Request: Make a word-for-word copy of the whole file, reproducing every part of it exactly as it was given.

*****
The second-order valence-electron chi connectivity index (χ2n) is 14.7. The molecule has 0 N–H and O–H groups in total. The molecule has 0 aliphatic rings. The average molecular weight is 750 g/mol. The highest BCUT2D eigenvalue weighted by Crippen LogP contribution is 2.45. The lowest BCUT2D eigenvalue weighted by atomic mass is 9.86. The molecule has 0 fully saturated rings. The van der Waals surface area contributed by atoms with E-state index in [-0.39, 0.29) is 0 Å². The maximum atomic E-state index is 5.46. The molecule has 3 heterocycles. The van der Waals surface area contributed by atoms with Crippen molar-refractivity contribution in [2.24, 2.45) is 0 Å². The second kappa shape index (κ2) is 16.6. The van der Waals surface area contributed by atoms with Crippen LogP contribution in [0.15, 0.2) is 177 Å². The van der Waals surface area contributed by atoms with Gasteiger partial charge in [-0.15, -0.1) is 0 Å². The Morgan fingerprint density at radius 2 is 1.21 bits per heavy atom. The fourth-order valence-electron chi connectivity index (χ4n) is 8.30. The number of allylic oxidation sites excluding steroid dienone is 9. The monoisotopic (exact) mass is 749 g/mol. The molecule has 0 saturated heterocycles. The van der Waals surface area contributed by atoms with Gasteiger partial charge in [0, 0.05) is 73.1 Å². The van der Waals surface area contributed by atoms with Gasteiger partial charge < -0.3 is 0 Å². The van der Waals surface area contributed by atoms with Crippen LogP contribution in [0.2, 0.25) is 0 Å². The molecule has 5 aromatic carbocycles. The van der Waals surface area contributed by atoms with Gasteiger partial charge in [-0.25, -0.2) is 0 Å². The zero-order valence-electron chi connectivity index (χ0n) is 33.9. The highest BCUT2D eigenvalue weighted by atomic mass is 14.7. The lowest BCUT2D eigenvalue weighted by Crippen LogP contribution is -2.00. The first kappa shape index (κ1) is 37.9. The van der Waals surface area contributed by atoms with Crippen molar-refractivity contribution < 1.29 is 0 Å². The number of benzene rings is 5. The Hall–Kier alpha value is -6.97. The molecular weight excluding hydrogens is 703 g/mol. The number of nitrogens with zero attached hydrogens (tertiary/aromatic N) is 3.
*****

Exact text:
The second-order valence-electron chi connectivity index (χ2n) is 14.7. The molecule has 0 N–H and O–H groups in total. The molecule has 0 aliphatic rings. The average molecular weight is 750 g/mol. The highest BCUT2D eigenvalue weighted by Crippen LogP contribution is 2.45. The lowest BCUT2D eigenvalue weighted by atomic mass is 9.86. The molecule has 0 fully saturated rings. The van der Waals surface area contributed by atoms with E-state index in [-0.39, 0.29) is 0 Å². The maximum atomic E-state index is 5.46. The molecule has 3 heterocycles. The van der Waals surface area contributed by atoms with Crippen molar-refractivity contribution in [2.24, 2.45) is 0 Å². The second kappa shape index (κ2) is 16.6. The van der Waals surface area contributed by atoms with Crippen LogP contribution in [0.15, 0.2) is 177 Å². The van der Waals surface area contributed by atoms with Gasteiger partial charge in [-0.15, -0.1) is 0 Å². The Morgan fingerprint density at radius 2 is 1.21 bits per heavy atom. The fourth-order valence-electron chi connectivity index (χ4n) is 8.30. The number of allylic oxidation sites excluding steroid dienone is 9. The monoisotopic (exact) mass is 749 g/mol. The molecule has 0 saturated heterocycles. The van der Waals surface area contributed by atoms with Gasteiger partial charge in [0, 0.05) is 73.1 Å². The van der Waals surface area contributed by atoms with Gasteiger partial charge < -0.3 is 0 Å². The van der Waals surface area contributed by atoms with Crippen LogP contribution in [0.2, 0.25) is 0 Å². The molecule has 5 aromatic carbocycles. The van der Waals surface area contributed by atoms with Gasteiger partial charge in [-0.25, -0.2) is 0 Å². The zero-order valence-electron chi connectivity index (χ0n) is 33.9. The highest BCUT2D eigenvalue weighted by atomic mass is 14.7. The lowest BCUT2D eigenvalue weighted by Crippen LogP contribution is -2.00. The first kappa shape index (κ1) is 37.9. The van der Waals surface area contributed by atoms with Crippen molar-refractivity contribution < 1.29 is 0 Å². The number of benzene rings is 5. The Hall–Kier alpha value is -6.97. The molecular weight excluding hydrogens is 703 g/mol. The number of nitrogens with zero attached hydrogens (tertiary/aromatic N) is 3.